In recent years, ERP technology has evolved significantly along with the range of devices on which those systems can be used. Now, many of these software offerings are well beyond the kinds of legacy systems many smaller manufacturers in particular may be relying upon to this day. The good news is that many of these options are now becoming more affordable to smaller companies that see them as worthwhile investments.
When it comes time to upgrade ERP capabilities for the 21st century, smaller manufacturers now get to weigh a growing variety of options that can help them run their production processes as smoothly as possible, according to a report from Advanced Manufacturing. Oftentimes, the ERP that's specifically designed for smaller operations will work to upgrade systems previously based on spreadsheet documentation – and sometimes even paper – for both short- and long-term benefits.
Getting costs under control
The initial cost of adopting ERP is a large one, and it's why many smaller companies simply haven't made the step to update, the report said. But with a greater industry focus on developing tools for operations with far fewer employees, the price is coming down and systems can be adopted on a more piecemeal basis. That way, the benefits of adoption can be realized without breaking the bank, and allowing these systems to more effectively pay for themselves over time. That, in turn, can help small firms keep up with their bigger competitors.
"Feature-wise and functionality-wise, we have capabilities that are found in the larger systems," Rich Henning, president of Henning Industrial Software in Hudson, Ohio, told the site. "The depth and breadth of what we cover is large."
The benefits are growing
And because ERP systems are now available for focusing on an ever-expanding number of business aspects, companies can focus in on their areas of need with greater ease, according to Assembly Magazine. Efforts to streamline the manufacturing process and boost productivity are just one of many issues companies can address with something as simple as bar code systems.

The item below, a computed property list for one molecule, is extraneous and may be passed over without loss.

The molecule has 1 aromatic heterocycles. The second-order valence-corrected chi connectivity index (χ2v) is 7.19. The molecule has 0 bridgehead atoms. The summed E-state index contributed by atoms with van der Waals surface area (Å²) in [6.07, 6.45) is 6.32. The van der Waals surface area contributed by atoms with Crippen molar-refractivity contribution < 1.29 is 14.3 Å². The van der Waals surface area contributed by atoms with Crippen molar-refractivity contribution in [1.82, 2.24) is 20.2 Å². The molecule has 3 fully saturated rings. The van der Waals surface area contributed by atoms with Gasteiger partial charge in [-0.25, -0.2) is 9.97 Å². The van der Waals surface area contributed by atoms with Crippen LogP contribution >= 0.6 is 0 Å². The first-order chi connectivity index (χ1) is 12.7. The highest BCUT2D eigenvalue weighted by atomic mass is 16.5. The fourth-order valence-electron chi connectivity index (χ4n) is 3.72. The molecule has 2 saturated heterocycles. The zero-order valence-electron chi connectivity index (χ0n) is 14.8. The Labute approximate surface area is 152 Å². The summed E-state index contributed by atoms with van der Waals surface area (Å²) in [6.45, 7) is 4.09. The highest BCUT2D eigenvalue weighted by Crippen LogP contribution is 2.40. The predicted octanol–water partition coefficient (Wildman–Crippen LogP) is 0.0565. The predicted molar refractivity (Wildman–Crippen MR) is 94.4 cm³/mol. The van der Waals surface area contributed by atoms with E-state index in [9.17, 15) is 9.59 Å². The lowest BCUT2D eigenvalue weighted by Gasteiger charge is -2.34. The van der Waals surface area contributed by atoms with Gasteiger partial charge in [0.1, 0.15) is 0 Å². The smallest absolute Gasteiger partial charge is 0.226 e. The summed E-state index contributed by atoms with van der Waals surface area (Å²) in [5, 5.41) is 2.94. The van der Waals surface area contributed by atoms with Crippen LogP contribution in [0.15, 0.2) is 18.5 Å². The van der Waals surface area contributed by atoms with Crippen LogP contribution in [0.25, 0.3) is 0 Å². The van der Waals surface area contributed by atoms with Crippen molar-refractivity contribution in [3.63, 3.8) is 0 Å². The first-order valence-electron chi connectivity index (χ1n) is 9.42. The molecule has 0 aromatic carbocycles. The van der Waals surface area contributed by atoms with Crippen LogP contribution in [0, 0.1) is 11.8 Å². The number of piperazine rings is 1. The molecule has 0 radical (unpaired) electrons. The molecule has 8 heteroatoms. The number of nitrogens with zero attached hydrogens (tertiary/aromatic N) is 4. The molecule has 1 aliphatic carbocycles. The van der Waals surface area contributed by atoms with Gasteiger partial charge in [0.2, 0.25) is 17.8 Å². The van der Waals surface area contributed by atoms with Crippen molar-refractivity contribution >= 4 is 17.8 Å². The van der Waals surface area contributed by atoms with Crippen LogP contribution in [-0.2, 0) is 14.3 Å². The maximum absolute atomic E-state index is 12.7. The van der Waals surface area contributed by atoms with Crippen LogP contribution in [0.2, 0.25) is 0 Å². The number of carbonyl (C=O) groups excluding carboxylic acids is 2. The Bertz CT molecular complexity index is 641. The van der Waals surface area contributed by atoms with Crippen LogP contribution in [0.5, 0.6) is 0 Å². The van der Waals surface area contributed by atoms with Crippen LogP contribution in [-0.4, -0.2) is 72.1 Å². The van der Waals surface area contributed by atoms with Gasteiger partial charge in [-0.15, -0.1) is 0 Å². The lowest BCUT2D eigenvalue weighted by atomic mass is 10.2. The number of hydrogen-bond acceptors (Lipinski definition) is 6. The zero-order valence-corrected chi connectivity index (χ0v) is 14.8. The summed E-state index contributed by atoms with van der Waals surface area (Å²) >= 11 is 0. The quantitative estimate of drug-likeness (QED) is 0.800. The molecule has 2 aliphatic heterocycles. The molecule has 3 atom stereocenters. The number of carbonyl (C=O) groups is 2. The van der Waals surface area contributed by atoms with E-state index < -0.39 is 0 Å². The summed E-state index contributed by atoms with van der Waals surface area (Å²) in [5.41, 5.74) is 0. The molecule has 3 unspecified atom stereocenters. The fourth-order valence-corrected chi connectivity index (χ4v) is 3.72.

And the good news is that many such software platforms are now being designed specifically to fit on top of data culled from years of legacy ERP systems, meaning that the newer programs will integrate and evaluate this information on an ongoing basis to ensure a smooth transition, the report said. This can also be helpful as manufacturing efforts grow and change in years ahead, especially because utilities like Microsoft Dynamics NAV add-ons can be incorporated into existing systems on an as-needed basis.
With all this in mind, it's vital for small manufacturing executives to consider all their options when it comes to modern ERP adoption. By doing so, they will have a greater chance to transition as quickly and simply as possible without having to spend a lot of money on features they may not need.
Learn how to define your ERP strategy by downloading the white paper entitled "ERP in Manufacturing: Defining the ERP Strategy" from the Insight Works website.